For custody and access disputes that involve no element of child welfare, legal aid has taken the view that children are not parties and therefore legal assistance is not made available to children. This is due, in no small measure, to the recent significant budget cuts that legal aid in British Columbia suffered. The independent Child’s Advocate Office closed but there are Family Justice counsellors who occasionally prepare Custody and Access Reports, which is generally how input is obtained from children. There are otherwise few services available for representing children outside of child welfare proceedings.
There is, however, an interesting pilot project in Kelowna that provides limited assistance to ensure a child’s wishes are before the Court by providing a one time report fairly early in the proceeding.
There used to be an amicus curiae program available in Alberta but this no longer exists. There are provisions for appointment of counsel in child welfare matters but there is no legislation that provides for child representation in custody/access cases. The situation is under review and the recent decision of the Alberta Court of Appeal in Puszczak limits a parent’s right to independently obtain counsel or representation for a child.
Article 34 of the Civil Code requires that the child be offered the opportunity to be heard, if appropriate. Essentially, as soon as the child says he or she wants to be heard, a lawyer is appointed, regardless of the matter. The service might be paid for by legal aid, depending on the circumstances.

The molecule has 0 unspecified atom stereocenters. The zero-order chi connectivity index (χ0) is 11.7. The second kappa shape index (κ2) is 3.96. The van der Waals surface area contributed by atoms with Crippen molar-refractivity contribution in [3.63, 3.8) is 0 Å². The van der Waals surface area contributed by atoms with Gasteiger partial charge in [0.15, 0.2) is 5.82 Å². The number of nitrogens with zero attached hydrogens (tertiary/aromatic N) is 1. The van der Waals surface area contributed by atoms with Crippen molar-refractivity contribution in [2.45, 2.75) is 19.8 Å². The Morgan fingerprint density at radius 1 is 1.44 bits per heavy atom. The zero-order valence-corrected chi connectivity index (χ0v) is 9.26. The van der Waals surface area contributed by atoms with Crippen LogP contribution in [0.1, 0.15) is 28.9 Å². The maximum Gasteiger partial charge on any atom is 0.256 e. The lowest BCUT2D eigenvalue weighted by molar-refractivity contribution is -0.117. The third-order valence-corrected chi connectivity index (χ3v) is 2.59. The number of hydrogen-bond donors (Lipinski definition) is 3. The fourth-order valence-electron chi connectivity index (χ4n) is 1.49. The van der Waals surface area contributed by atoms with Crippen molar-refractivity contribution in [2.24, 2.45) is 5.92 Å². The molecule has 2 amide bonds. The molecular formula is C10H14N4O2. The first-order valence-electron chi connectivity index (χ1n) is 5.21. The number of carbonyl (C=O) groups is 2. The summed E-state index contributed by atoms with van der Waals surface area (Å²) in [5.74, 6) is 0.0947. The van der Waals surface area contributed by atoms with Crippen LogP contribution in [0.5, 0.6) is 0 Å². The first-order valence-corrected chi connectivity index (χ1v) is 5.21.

Assessments are also commonly introduced in Court. Again, for further discussion I would refer the reader to the Schirm paper.
Prince Edward Island
There is no statutory provision in Prince Edward Island that provides for the appointment of child’s counsel in custody and access cases.
In custody and access cases, a child’s wishes may be put before the Court through an assessment report prepared by Family Conciliation, a branch of Manitoba’s Department of Family Services and Housing. This service has been available for over twenty years and is offered at no cost to the parties. Family Conciliation also provides focused assessment reports in situations where there is a single major issue to resolve. These assessment reports can be completed much sooner than a traditional assessment. In addition, Family Conciliation provides a brief consultation service to the Court to address the wishes or concerns of children aged 11-16 years. In these situations, a Family Conciliation Counsellor can be accessed in a very short timeframe and provide the Court with a short written response.
In child protection situations, children aged 12 and over must be served with notice of a child protection proceeding and be brought to Court so that their views can be canvassed and the issue of independent legal representation can be addressed. The Child and Family Services Act (S.M. 1985-86, c. 8) allows the Court to order that legal counsel be appointed to represent the interests of a child of any age and also provides that where the child is 12 or over, the Court may order that the child have the right to instruct counsel. Legal Aid Manitoba will provide counsel for the child in these child protection situations
Other ways to ensure that a child’s voice is heard are being considered by a multi-disciplinary sub-committee which was formed following a symposium on the 20th anniversary of Manitoba’s Unified Family Court.